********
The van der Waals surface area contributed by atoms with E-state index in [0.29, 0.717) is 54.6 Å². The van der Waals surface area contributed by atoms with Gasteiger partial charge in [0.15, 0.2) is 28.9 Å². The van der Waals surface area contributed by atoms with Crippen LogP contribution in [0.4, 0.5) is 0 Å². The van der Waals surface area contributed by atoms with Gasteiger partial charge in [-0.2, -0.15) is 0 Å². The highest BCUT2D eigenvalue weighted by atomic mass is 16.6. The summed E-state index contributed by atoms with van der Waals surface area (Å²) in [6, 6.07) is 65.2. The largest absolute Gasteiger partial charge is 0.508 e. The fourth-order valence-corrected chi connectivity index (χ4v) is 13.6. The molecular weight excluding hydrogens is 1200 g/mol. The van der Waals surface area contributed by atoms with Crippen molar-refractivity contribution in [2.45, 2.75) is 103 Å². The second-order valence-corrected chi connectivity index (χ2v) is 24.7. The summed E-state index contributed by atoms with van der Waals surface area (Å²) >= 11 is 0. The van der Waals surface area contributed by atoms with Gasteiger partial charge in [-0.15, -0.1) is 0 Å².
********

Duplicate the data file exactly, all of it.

The van der Waals surface area contributed by atoms with E-state index in [0.29, 0.717) is 54.6 Å². The van der Waals surface area contributed by atoms with Gasteiger partial charge in [0.15, 0.2) is 28.9 Å². The van der Waals surface area contributed by atoms with Crippen LogP contribution in [0.4, 0.5) is 0 Å². The van der Waals surface area contributed by atoms with Gasteiger partial charge in [-0.2, -0.15) is 0 Å². The highest BCUT2D eigenvalue weighted by atomic mass is 16.6. The summed E-state index contributed by atoms with van der Waals surface area (Å²) in [6, 6.07) is 65.2. The largest absolute Gasteiger partial charge is 0.508 e. The fourth-order valence-corrected chi connectivity index (χ4v) is 13.6. The molecular weight excluding hydrogens is 1200 g/mol. The van der Waals surface area contributed by atoms with Crippen molar-refractivity contribution in [2.45, 2.75) is 103 Å². The second-order valence-corrected chi connectivity index (χ2v) is 24.7. The summed E-state index contributed by atoms with van der Waals surface area (Å²) >= 11 is 0. The van der Waals surface area contributed by atoms with Gasteiger partial charge in [-0.15, -0.1) is 0 Å².